Office of Planning, Environment, & Realty (HEP)
Note: Until 2000, urban areas were limited to areas with populations of 50,000 residents or more. However, since Census 2000, urban areas have included both Urbanized Areas (UZA) with populations of 50,000 residents or more, and Urban Clusters (UC) with populations of 2,500 to 49,999 residents. The Census Bureau uses the term "urban area" to refer to both UZAs and UCs collectively.
Note: USDOT typically uses the acronym "UZA" to refer to Urbanized Areas. The Census Bureau uses the acronym "UA." They are synonymous.
Adjusted UZA - A Census-defined UZA boundary that has been adjusted by a State DOT to include additional territory. Typically created to smooth irregular UZA boundaries, the Adjusted UZA must be submitted to FHWA for approval.
Note: Federal transportation legislation allows for State and local officials to cooperatively expand the Census-defined UZA boundaries. The adjusted UZA must encompasses the entire Census-designated UZA and is subject to approval by the Secretary of Transportation (23 USC 101(a)(36) -(37) and 49 USC 5302(a)(16) - (17)).
Population derived from the Adjusted UZA is not used in the federal transportation programs where a population count is required for funding allocations. Where a population count is called for it is the Census-designated UZA population that is used.
The Adjusted UZA:
If an Adjusted UZA is not accomplished by June 2014 FHWA will consider the original 2010 Census UZA boundaries as the official boundaries in place for the 2014 HPMS data submission.
Note: Prior to Census 2000, a place (incorporated city or town) with a population of 2,500 or more was classified as "urban" without regard to population density. The Census continues to define Incorporated Places and Census Designated Places, but these are not used as part of the urban/rural classification.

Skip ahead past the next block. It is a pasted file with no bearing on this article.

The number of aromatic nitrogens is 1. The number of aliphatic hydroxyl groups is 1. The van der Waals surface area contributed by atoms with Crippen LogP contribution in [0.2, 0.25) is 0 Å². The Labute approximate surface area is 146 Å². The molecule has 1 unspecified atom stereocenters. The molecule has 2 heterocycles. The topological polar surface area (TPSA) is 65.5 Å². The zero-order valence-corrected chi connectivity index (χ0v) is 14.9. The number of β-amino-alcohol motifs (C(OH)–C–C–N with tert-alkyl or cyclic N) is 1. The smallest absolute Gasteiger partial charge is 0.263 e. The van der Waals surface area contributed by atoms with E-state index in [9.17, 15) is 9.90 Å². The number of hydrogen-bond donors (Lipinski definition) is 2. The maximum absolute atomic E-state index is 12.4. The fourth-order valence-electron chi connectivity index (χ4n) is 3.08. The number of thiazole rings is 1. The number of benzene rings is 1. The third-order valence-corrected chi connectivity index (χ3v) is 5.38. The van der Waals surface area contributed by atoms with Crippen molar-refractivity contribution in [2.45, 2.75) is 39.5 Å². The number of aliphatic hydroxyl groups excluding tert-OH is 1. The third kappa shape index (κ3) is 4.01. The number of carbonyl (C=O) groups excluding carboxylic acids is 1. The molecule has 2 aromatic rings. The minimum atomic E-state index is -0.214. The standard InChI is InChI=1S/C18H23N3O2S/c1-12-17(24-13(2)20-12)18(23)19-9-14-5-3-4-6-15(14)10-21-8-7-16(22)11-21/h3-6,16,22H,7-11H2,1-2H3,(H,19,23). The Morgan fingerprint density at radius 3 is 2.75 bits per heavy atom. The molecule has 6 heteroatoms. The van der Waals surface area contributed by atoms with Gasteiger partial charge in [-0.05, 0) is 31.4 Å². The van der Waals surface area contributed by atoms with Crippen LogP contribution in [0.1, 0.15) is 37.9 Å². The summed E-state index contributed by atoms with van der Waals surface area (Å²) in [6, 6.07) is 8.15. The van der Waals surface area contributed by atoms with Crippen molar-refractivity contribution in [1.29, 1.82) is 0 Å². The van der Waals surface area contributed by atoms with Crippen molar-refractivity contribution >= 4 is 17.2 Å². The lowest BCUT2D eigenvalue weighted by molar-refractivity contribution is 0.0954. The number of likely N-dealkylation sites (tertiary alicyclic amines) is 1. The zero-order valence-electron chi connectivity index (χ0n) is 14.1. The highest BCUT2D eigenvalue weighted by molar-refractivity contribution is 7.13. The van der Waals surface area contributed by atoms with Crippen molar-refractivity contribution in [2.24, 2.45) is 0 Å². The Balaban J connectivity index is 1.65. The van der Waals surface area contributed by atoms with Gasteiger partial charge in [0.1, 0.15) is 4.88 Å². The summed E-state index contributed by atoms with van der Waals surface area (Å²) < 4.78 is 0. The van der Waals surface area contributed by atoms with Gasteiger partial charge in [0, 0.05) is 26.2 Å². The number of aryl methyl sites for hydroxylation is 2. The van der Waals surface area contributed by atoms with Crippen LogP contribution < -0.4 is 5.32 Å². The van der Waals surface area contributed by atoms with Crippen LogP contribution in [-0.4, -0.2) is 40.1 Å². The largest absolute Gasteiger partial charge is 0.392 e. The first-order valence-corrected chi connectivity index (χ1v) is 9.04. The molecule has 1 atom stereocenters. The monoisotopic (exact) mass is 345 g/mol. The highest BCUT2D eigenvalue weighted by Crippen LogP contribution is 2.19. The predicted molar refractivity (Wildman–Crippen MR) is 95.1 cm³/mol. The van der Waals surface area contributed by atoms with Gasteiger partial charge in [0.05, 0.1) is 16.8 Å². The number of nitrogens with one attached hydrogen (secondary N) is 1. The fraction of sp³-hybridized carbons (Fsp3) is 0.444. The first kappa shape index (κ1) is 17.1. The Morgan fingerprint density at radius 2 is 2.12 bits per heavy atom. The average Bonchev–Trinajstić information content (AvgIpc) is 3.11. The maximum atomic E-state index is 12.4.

Note: The MPA must encompass the UZA(s) and the contiguous geographic area(s) likely to become urbanized within the next 20 years. In some cases, the MPA encompasses the entire metropolitan statistical area (MSA) or combined statistical area (CSA), as defined by the Office of Management and Budget (23 CFR 450.104).
Metropolitan Statistical Area (MSA) / Combined Statistical Area (CSA) - Geographies defined by the Office of Management and Budget (OMB) for use in tabulating statistical data about metropolitan areas.
Note: MSAs consist of the core counties surrounding a UZA, plus adjacent counties with strong commuting patterns to and from the core counties. A CSA combines an MSA and one or more adjacent additional statistical areas defined by OMB.
Note: Every UZA must be represented by an MPO (23 USC 134(b) and 49 USC 5303(c)).
Note: In some cases a UZA with less than 200,000 residents has been designated as a TMA, upon special request from the Governor and the MPO designated for the area.
Transportation Improvement Program (TIP) - A prioritized listing/program of transportation projects covering a period of four years that is developed by an MPO as part of the metropolitan transportation planning process, consistent with the metropolitan transportation plan (MTP), and required for projects to be eligible for funding under title 23 U.S.C. and title 49 U.S.C. Chapter 53.
Metropolitan Transportation Plan (MTP) - The long-range transportation plan for a metropolitan area. The MTP is the statement of the ways the region plans to invest in the transportation system over the next 20-25 years.
Congestion Management Process (CMP) - A way of systematically considering congestion-related issues using a set of technical tools, and basing evaluations on a discrete set of locally determined performance measures. A CMP is required for all TMAs.
To learn more about Urban Boundaries, their relation to Highway Functional Classification and procedures for adjusting the urban area boundaries for transportation planning purposes please reference the Urban Boundaries section of our Highway Functional Classification Concepts, Criteria and Procedures document.